Copper stretched higher and broke up through the $10,000 per tonne mark before this drew out the sellers and the price fell back to $9,850. Oil prices are higher, with Brent Crude almost reaching the $69 mark again, before paring gains.

In currency markets the USD is a tad stronger in index terms (DXY and BBDX +0.05%) but mixed within G10. The move up in global yields sees USD/JPY up 0.30% with BoJ YCC policy anchoring JGBs, the pair briefly traded with a ¥109 handle and now exchanges hands at ¥108.91. Gains in oil have helped CAD (+0.28%), although  NOK is unchanged while the AUD and NZD , the other two commodity linked currencies, are a tad softer. The antipodean currencies may be showing a higher degree of sensitivity to the volatility in equity markets while month-end flows are also likely kicking currencies around for no fundamental reason. For the third time in 10 days the AUD found the air thinning above the 78c mark, trading to an overnight high of 0.7818, before easing back, the pair now trades at 0.7769. Yesterday NZD rally up through 0.7285 proved to be temporary with the currency now trading down around 0.7245.

In other economic news, Euro area economic sentiment – a mix of business and consumer confidence – blasted up through expectations to reach its highest level since late 2018. While Q1 GDP figures for the region due tonight (more below) are likely to show an economic contraction, the sharp uplift in sentiment bodes well for the recovery setting in from Q2. German CPI inflation broke up through the 2% mark, but that is widely seen to be temporary, driven by one-off effects and core inflation is running much lower than that.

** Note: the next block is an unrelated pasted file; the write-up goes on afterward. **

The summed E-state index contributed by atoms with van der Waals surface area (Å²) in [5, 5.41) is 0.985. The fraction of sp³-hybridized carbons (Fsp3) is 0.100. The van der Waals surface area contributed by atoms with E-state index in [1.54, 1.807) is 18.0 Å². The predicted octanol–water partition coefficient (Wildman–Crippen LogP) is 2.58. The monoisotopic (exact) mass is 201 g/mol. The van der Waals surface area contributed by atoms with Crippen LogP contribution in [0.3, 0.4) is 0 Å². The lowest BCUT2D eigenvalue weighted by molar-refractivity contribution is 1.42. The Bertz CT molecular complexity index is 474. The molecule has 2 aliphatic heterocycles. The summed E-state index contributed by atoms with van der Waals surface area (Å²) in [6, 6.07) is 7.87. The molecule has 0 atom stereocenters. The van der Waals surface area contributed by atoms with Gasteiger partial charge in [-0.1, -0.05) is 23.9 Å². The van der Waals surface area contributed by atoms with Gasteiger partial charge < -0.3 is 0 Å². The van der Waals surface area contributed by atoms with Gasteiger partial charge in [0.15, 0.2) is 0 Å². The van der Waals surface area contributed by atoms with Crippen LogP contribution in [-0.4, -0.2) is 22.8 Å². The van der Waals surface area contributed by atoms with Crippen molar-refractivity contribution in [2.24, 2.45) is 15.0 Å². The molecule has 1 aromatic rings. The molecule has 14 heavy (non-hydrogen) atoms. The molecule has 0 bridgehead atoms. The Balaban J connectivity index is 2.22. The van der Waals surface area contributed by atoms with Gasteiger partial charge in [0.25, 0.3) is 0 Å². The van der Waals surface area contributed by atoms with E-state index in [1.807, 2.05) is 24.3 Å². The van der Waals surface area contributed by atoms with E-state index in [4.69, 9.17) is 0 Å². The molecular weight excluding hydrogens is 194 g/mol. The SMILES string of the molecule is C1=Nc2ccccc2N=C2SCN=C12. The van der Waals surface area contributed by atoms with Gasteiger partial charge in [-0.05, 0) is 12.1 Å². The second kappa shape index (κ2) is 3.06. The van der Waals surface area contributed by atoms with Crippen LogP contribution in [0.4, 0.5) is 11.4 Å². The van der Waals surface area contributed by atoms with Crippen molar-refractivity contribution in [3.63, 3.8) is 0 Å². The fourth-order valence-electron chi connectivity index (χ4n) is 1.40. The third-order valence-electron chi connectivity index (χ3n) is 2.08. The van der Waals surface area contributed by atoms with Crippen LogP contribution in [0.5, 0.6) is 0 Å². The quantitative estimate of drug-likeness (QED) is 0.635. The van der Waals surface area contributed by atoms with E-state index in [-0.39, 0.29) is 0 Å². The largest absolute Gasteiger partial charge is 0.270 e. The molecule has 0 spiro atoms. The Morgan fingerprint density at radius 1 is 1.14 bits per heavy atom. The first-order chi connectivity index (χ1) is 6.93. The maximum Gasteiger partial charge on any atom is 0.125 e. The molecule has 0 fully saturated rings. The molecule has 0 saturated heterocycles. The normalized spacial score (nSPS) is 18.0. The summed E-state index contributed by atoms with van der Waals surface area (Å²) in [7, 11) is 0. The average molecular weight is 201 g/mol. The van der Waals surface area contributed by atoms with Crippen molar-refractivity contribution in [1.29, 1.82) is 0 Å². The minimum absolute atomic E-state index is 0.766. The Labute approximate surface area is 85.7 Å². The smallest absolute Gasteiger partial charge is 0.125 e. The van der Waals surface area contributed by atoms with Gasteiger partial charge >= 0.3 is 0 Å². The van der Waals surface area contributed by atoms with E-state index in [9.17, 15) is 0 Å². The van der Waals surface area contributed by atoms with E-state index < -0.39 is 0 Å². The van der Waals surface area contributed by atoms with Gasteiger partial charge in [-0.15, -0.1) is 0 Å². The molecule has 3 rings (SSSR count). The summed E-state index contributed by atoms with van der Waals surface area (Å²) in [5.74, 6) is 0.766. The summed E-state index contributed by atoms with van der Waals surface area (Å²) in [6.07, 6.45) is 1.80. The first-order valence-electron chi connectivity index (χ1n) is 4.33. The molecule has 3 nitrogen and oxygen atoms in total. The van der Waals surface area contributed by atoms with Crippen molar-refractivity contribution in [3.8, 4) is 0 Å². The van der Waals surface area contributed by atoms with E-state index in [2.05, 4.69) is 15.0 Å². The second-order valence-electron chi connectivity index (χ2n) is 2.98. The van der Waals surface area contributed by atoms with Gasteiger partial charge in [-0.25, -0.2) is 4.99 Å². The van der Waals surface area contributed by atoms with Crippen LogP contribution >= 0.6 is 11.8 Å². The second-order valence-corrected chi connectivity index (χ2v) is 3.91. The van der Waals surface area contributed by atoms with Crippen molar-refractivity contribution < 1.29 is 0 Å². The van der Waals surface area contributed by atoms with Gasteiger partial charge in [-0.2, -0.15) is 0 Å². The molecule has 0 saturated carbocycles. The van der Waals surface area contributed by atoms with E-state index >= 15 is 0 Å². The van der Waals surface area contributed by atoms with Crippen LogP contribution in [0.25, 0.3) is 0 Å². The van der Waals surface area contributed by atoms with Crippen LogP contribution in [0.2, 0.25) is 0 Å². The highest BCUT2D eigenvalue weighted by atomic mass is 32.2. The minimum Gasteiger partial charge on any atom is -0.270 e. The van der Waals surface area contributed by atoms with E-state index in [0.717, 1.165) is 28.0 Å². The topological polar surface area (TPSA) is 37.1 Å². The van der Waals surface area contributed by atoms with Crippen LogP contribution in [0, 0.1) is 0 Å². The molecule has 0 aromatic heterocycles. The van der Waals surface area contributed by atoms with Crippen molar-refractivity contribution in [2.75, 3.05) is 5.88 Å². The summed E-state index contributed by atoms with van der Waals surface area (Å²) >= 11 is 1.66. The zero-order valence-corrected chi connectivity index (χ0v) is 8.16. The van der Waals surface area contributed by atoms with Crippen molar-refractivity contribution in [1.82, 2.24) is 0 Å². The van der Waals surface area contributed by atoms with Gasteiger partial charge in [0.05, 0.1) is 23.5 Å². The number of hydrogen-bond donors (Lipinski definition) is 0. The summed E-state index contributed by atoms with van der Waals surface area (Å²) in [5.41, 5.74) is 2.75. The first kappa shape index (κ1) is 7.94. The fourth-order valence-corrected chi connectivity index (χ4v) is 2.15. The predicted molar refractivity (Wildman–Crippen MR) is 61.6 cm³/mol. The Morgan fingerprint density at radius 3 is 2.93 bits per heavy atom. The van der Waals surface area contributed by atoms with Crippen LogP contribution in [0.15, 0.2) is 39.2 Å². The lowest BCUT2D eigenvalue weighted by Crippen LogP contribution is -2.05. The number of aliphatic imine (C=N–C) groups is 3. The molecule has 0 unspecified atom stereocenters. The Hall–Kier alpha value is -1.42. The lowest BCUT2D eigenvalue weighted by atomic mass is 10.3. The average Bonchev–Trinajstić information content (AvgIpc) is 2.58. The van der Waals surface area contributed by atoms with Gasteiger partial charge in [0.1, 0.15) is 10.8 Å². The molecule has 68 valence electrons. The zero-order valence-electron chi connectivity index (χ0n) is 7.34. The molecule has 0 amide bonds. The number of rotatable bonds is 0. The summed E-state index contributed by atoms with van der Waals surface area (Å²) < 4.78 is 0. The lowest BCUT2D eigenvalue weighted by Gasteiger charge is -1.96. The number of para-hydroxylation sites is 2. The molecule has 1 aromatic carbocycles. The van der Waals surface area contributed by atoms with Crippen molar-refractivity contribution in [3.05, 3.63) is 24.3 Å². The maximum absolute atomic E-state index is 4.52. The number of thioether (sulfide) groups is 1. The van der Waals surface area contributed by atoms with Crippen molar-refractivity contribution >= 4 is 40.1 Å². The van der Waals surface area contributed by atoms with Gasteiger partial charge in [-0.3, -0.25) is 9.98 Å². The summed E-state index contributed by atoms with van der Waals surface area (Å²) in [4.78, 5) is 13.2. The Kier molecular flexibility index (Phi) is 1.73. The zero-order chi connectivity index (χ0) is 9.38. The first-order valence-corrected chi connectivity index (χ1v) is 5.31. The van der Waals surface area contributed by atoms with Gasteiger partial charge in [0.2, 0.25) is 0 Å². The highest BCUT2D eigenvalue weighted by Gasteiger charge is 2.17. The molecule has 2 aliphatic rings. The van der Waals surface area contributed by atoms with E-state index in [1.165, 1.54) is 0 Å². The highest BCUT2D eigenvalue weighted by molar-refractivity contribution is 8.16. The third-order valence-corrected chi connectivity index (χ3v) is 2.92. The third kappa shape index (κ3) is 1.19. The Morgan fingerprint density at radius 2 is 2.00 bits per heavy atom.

Coming up

  • NZ April consumer confidence is the first cab off the rank followed by the China Official manufacturing and non-manufacturing PMIs for April. Australia’s private sector credit figures (Mar) are also out this morning.
  • Later today EZ publishes CPI (Apr Preliminary) and Q1 GDP (Advanced) data and then tonight the US gets personal income/spending numbers and PCE deflator (Mar Core 0.3%m/m exp. vs 0.1% prev./ 1.8%yoy% exp vs 1.4% prev.) along with the final U. of Michigan Consumer Sentiment reading (April Final 87.5 exp vs 86.5 prev).
  • Oil is the focus in the US reporting season with Exxon and Chevron reporting ahead of the US bell on Friday.
  • Australia March Private Sector Credit Growth should continue to be supported by strong owner-occupier housing credit growth. NAB and Consensus are forecasting 0.3%m/m.
  • After weaker-than-expected Q1 GDP figures, China’s April PMIs will be closely watched to confirm ongoing growth momentum. Consensus sees Manufacturing at 51.8, one tenth below the previous month while Non-manufacturing is seen at 56.1 vs 56.3 previously.
  • The consensus for EZ Q1 GDP is at 0.8% q/q decline, the markets is well aware this is due to the vaccine missteps and extended lockdowns. The market also knows growth will pick up dramatically in Q2. The reflation trade suggests investors are more focused on the trajectory than the rear-view. German Q1 GDP is seen falling to -1.5% q/q,but will also likely see a decent upgrade to coming quarters.

Market prices